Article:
In a competitive global marketplace, one key way for auto manufacturers to keep customers satisfied is to anticipate and meet their future wants and desires. We asked drivers what multi-media and entertainment features they might want in tomorrow’s car.What they wanted differed by market – sometimes a little, but for some factors quite significantly. This means car manufacturers need to adapt their models for each country, and to do that they need to understand those market differences.
The top three feature requirements in Germany were aligned to those of the other three countries in the study: the US, Italy and Japan. These desired features were: infotainment systems compatible with different operating systems, easy-to-access voice support/information systems, and color heads-up display.
However, two features stood out as more desirable in Germany than in the US: tablet PC as a full replacement to a built-in infotainment system and passenger head-up display with a functionality that includes watching movies. In comparison, drivers in the US prized more highly the ability to video conference in-car and waterproof/spill-proof interior vehicle electrics.
This research formed part of a wider project looking at user experience with the human machine interface (HMI) in vehicles. For each market we identified which car brands performed the best for in-car entertainment. We probe for three qualities in the UX score: task-oriented which relate to the operation and learnability of the way the product works; self-oriented which refer to the feelings of belonging and inspiration that the product creates, and aesthetic qualities which refers to the look, feel and sound of the car. Overall the UX benchmark globally was 4.3 and the score in Germany was 4.4. In Japan it was the lowest at 3.8, with the US at 4.6 and Italy the highest at 4.7.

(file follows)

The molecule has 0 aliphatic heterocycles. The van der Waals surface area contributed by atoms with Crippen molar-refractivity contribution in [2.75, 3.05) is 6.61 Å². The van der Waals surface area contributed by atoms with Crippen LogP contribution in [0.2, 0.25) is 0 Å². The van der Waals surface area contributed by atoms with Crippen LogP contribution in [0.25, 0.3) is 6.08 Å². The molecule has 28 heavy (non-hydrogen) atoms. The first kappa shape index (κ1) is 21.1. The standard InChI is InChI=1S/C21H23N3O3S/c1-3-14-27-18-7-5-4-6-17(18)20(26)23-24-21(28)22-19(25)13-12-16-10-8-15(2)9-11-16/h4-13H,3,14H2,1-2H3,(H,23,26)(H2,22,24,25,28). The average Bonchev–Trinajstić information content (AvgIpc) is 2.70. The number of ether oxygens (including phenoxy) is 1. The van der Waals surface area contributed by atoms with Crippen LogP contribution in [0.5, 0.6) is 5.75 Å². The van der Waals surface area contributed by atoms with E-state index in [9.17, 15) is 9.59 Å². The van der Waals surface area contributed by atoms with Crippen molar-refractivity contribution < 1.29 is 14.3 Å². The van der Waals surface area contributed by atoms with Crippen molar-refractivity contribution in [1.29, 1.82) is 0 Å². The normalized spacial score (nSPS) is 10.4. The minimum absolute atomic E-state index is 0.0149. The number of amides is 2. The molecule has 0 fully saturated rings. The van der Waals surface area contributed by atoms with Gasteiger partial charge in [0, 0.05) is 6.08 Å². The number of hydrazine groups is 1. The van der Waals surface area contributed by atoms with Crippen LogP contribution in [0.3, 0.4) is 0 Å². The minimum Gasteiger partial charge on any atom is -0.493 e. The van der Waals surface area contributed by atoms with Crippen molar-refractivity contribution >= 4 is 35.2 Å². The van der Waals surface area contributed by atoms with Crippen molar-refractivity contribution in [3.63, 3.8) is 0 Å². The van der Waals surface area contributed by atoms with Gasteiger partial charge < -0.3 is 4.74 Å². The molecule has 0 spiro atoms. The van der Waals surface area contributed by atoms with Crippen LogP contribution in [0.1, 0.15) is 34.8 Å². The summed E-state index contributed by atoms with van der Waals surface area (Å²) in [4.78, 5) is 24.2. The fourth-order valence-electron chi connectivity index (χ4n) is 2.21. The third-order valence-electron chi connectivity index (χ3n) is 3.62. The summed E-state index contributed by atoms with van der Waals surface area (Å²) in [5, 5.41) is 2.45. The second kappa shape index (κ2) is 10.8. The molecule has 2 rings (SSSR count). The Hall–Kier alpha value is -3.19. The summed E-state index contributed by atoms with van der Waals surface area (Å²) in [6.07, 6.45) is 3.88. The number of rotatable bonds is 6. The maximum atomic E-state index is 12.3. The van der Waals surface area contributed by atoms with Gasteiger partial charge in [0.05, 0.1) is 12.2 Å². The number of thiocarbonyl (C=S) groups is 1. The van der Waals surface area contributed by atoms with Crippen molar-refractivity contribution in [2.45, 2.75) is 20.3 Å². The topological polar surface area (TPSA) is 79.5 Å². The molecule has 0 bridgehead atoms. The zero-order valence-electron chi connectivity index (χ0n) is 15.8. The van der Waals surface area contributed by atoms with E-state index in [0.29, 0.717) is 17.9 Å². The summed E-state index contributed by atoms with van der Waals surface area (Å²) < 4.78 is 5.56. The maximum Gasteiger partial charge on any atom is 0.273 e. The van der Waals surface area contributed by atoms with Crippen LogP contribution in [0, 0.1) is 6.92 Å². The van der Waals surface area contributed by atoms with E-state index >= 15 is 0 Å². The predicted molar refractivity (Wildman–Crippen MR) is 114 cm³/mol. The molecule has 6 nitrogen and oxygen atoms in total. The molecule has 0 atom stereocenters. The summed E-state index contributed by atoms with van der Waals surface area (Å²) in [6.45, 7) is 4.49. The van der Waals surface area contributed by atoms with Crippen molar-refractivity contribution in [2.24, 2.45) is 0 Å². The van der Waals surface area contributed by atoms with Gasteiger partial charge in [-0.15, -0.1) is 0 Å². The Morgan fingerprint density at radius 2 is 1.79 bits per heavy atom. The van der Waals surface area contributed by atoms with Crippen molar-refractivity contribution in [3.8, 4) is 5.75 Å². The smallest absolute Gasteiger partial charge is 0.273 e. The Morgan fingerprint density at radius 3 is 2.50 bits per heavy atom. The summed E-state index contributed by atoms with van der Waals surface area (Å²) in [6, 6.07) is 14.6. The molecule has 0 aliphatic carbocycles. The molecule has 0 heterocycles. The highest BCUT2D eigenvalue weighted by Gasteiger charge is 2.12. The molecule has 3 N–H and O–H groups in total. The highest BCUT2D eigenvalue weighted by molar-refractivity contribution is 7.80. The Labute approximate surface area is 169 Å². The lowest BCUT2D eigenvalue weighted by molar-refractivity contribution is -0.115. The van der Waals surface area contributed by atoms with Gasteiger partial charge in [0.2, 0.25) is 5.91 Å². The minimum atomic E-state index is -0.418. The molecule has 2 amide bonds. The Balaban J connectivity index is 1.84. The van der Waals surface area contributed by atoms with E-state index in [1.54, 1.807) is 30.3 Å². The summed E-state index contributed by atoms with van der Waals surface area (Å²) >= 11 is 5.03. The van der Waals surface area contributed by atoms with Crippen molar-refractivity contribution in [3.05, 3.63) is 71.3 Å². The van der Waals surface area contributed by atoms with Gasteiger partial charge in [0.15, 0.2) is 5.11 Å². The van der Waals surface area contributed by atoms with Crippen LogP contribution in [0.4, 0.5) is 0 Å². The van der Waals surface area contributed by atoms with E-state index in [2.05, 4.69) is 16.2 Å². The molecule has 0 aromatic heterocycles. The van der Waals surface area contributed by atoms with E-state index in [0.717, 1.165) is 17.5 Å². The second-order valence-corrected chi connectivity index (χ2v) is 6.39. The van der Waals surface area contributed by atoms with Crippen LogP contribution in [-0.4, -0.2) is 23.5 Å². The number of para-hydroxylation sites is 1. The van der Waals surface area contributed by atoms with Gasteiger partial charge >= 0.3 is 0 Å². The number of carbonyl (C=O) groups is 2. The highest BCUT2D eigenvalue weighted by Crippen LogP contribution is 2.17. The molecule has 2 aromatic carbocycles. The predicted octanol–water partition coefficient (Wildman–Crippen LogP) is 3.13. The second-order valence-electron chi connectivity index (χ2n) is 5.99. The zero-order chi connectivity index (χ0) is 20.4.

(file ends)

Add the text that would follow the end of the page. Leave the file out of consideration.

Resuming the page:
The UX Score is based on a ten-question survey administered after a user has interacted with a product. The UX Score provides a measure that can be used to track experiences over time, better understand product loyalty or market share, or compare HMIs. GfK carried out online interviews with 3,776 drivers aged 18 years old and over, across four countries: USA, Japan, Germany and Italy. The fieldwork was executed in December 2013 and the data were weighted to be gender and age representative for car drivers with one or more cars in the household within the online population. The research was presented for the first time in June 2014 in Germany.
Wolfgang Waxenberger is Senior Director of User Experience at GfK. To gain the full insights and benefits from our detailed study contact us.
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